Social media is a long-term commitment, in terms of both analytics and engagement.  Don’t be fooled into thinking that listening to social media is as easy as a push of the button.  It’s a messy, messy, messy world out there in the blogosphere – meaning that you need to have the patience and resources to accurately dissect and measure the conversations that matter, not just any incidental, commercial or irrelevant mention of your brand.  Right now I think the lack of familiarity with the social media environment is making it possible for agencies and brands to pass off analytics that lack the depth and precision required to accurately measure the true promise of social media – a medium defined by peer to peer discussions with the potential to influence perceptions and purchase behaviour.

New Social Media ROI Video

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Social Media – New (and True) Relationship Marketing

The goal of Relationship Marketing is to enhance loyalty and the long term value of a consumer by recognizing and rewarding their behaviour.  Its origins are in the direct marketing world, leveraging sophisticated data banks that keep track of spending levels and purchase preferences to serve up “suggestions” on other things you might want or need.

The emergence of social media has changed the game.  Increasingly, consumers are becoming aware that social media offers them a soapbox to stand on to discuss their feelings and frustrations with the brands they choose.  In grabbing the microphone, they’re obliging brands to listen, and possibly engage in a dialogue.

This new paradigm is challenging business, as it has implications for areas well outside of the marketing department.  Developing the protocols, processes and human scale to manage the social media world has a lot of companies playing catch up.  But the payoff will be worth it for the first to adapt, because at its essence, social media is about a personal connection between people.  And personal connections are how true relationships are formed.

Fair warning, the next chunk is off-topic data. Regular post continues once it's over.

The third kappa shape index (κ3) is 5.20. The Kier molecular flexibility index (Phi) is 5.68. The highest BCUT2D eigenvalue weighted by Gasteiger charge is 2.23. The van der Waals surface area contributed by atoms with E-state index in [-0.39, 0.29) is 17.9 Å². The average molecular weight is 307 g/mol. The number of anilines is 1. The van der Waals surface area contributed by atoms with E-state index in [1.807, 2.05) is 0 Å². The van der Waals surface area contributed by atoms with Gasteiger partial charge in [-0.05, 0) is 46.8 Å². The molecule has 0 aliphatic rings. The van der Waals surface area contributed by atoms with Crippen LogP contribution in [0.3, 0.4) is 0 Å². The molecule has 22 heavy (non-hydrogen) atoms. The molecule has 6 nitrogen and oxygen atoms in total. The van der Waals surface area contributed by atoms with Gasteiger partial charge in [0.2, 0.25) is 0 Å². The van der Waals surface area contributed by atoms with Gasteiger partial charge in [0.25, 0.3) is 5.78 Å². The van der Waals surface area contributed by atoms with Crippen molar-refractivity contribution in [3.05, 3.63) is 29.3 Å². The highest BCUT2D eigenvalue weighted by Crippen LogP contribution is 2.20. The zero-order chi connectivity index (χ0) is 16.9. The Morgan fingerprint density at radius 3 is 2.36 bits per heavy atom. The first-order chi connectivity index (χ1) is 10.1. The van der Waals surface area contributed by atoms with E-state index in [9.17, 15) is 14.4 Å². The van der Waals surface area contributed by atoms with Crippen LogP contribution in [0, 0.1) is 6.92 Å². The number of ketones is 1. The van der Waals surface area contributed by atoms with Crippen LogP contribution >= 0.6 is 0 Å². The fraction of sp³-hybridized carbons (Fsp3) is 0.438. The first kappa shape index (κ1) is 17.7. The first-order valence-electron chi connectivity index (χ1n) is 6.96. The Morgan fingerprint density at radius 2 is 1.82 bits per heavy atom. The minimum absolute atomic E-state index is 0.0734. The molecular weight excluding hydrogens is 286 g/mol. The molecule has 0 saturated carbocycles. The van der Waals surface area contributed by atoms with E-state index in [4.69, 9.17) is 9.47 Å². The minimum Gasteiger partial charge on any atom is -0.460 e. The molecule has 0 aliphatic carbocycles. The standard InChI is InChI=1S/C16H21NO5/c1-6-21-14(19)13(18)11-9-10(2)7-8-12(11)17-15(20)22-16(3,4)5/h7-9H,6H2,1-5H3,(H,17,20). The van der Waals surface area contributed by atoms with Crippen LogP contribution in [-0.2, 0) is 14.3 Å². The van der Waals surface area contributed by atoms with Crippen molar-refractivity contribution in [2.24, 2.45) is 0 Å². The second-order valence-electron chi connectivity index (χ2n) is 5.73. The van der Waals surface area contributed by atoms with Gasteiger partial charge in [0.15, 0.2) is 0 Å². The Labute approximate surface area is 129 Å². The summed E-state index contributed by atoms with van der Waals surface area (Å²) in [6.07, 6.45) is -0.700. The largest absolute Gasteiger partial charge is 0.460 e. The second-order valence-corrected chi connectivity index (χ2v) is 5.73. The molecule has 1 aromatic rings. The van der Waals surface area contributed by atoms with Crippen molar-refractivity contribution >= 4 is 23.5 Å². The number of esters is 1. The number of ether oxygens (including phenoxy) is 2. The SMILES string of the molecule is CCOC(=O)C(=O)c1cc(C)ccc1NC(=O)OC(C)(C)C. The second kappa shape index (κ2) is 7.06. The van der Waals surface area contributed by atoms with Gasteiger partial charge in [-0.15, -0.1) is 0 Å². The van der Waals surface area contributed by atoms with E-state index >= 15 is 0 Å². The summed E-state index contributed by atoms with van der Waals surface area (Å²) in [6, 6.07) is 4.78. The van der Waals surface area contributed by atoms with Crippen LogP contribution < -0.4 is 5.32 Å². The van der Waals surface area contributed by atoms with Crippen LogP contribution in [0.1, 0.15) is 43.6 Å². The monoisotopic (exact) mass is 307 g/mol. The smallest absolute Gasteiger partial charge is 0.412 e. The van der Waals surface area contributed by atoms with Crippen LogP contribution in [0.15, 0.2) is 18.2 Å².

Key steps for companies interested in true relationship marketing:

  • Start listening – Conduct a thorough conversation analysis that you understand the nature of the discussion.

  • Provide value – there needs to be some rational or emotional payoff between a consumer and a brand in order deepen the relationship

  • Be real – Social media is about peer to peer engagement. Marketers are quick to revert to traditional marketing models and tactics – which by definition are impersonal and lack authenticity.

  • Measure your progress – While measuring ROI is as challenging in social media as any form of marketing, it is still possible to measure the proliferation of discussion that will come when you engage consumers, particularly influential ones.

So while social media is unlikely to supplant direct and database marketing anytime soon, it has a rightful claim on the term Relationship Marketing because all personal relationships start with a conversation.